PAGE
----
So I threw a Hail Mary with with bits and pieces I have found from this forum and TI's forum.  The above code although a bit scabby, toggles the MSP-432 in and out of LPM3 mode.  While the device is in low power mode the the LED is off.  While out of low power mode the LED is on.  Not sure how to handle debouncing of the button but it seems to work well enough to get the idea of power consumption.

 

**************************************************

@3.3V

 

LPM3 / LED OFF ~ 2.5uA !! low power

ACTIVE / LED ON ~12mA

ACTIVE/ LED OFF ~6mA

 

***************************************************

I was happy to see "count" is maintained after entering and exiting LPM3.  There are still some quirks to get passed such as delay() doesn't work after calling my lowpower() function and coming back, but that's not too surprising since I disabled WDT?  Also without Serial.end() the device never reaches a low power state.  It gets stuck somewhere in between at about 4.5mA.  I will keep playing with this to see if I can completely come back from LPM3 with full functionality.

 

Anyways things are looking OK thus far but I realized today that I need a way to wake the device on some specified time interval also.  I was thinking an RTC interrupt but I am looking for some advice on this.  I am finding snippets of code here and there but nothing really concrete yet.  

 

I would be grateful if anyone can verify those sleep currents with the above code and give and or advise on timer interrupt in LPM3.

 

Thanks guys.

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Hello everyone,

 

I just wanted to post an update on my MSP432 project.  Today after a few hours of messing around trying to get RTC interrupts working properly I gave up.  I did have a calendar based event trigger an interrupt but afterwards I was in no mans land.  All code execution stopped and I wasn't quite sure were I was ending up.  I suppose thats where the power of CCS comes in?  

 

Anyways, I have seen the comment posted several times "when the processor is in an idle, it automagically enters a low power state".  A few days ago this was the first thing I tried, but it didn't seem to change the power consumption much.  I assumed it was entering LPM0 or LPM1 because during the delay state I was still up around 4.5mA.  After failing miserably with the RTC interrupt I figured I would re-explore this.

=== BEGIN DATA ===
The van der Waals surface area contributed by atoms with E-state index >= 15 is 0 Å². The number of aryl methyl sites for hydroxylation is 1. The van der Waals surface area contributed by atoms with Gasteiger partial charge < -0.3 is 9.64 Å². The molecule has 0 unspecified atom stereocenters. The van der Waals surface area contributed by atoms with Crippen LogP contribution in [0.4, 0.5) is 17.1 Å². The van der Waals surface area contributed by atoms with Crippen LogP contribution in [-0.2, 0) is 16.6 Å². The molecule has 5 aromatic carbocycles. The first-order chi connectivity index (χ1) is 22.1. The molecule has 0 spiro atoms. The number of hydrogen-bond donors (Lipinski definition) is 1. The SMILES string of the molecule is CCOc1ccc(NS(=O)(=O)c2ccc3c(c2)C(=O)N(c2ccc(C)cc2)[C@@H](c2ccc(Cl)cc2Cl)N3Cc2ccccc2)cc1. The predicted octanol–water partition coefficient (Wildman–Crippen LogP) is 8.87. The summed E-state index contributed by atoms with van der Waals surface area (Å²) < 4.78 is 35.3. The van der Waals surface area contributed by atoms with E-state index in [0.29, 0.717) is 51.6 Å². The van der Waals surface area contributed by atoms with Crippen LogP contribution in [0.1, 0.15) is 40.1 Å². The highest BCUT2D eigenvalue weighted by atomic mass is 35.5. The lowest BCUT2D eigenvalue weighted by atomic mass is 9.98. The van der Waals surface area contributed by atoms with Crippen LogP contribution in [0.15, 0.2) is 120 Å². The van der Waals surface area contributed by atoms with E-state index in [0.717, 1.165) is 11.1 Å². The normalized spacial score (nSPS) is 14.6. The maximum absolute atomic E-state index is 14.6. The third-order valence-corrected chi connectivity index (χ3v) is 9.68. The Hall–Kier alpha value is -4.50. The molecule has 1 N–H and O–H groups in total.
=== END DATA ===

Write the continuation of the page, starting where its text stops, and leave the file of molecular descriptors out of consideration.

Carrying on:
Huge thanks to @@dubnet for posting this

 

With the MSP432 Launchpad you can use CCS6 and Energy Trace to measure LPM supply currents. You can import your Energia sketches into CCS and do full debug as well.  I haven't had a lot of success getting much below 100uA on the 432 with my testing, both with Energia MT using long delays in the program, and with a TI LPM3 (maybe LPM3.5, can't remember for sure) demo program under CCS.  Under Energia I shut down the serial port prior to the delay (which helped) and the CCS demo program supposedly put all the ports in a low power configuration prior to calling LPM3.x  I am sure that I am missing something and am planning to dig deeper when I get some free time. 

 

The key words in there are long delays.  After I added delay(10000); in each of my loops I saw the current all the way down to 2.5uA!!!!  The trick to get this low of current is to make sure to end Serial if it is used.... Serial.end(); Otherwise I could never get below 1.5mA.  Thank you @@energia for this awesome MT platform!  I can now use interrupt based code with delays() in my loops and achieve my power budget goals. 

 

I really only wished I had paid more attention to what was right in front of me or someone had spelled it out clearer.  

 

LONG DELAYS = LOW POWER!

 

IF YOU HAVE A MULTIPLE SKETCHES, ALL LOOPS MUST DELAY TO ENTER THIS LOW POWER STATE.  A FREE SPINNING LOOP IS NOT IDLE. 

 

 

Cheers!

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IF YOU HAVE A MULTIPLE SKETCHES, ALL LOOPS MUST DELAY TO ENTER THIS LOW POWER STATE.  A FREE SPINNING LOOP IS NOT IDLE.

@@JasonP Thanks for the above statement. The light bulb just went on. I did delays in my primary task but didn't even think about the secondary task. Now the question is how to sync the delays so that when one task wakes up the other is available. Or perhaps if there is a way in Energia to exit the delay in a secondary task with a command from the primary task.

 

Thanks again for the insight.

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@@dubnet,

 

I guess depending on what you are trying to do, you could use an interrupt.  You could set a pin as output inside you first sketch and setup up an interrupt in your other sketch.  When an event happens in your first loop, write the pin high which will trigger the interrupt in the other sketch.  Of course this also requires a hardware connection. 

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@@JasonP Turns out it wasn't a task related issue after all. I had disconnected the jumpers to the XDS110 portion of the board so that power being measured by Energy Trace (via a MSP-FET) was only the target MCU. However, I overlooked the internal/external JTAG switch. Once it was set to the external connector, power consumption dropped from 100uA to less than 4uA. A classic facepalm moment...

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@@JasonP Turns out it wasn't a task related issue after all. I had disconnected the jumpers to the XDS110 portion of the board so that power being measured by Energy Trace (via a MSP-FET) was only the target MCU. However, I overlooked the internal/external JTAG switch. Once it was set to the external connector, power consumption dropped from 100uA to less than 4uA. A classic facepalm moment...

 

That's good to hear.  Iv'e also done that a couple times :)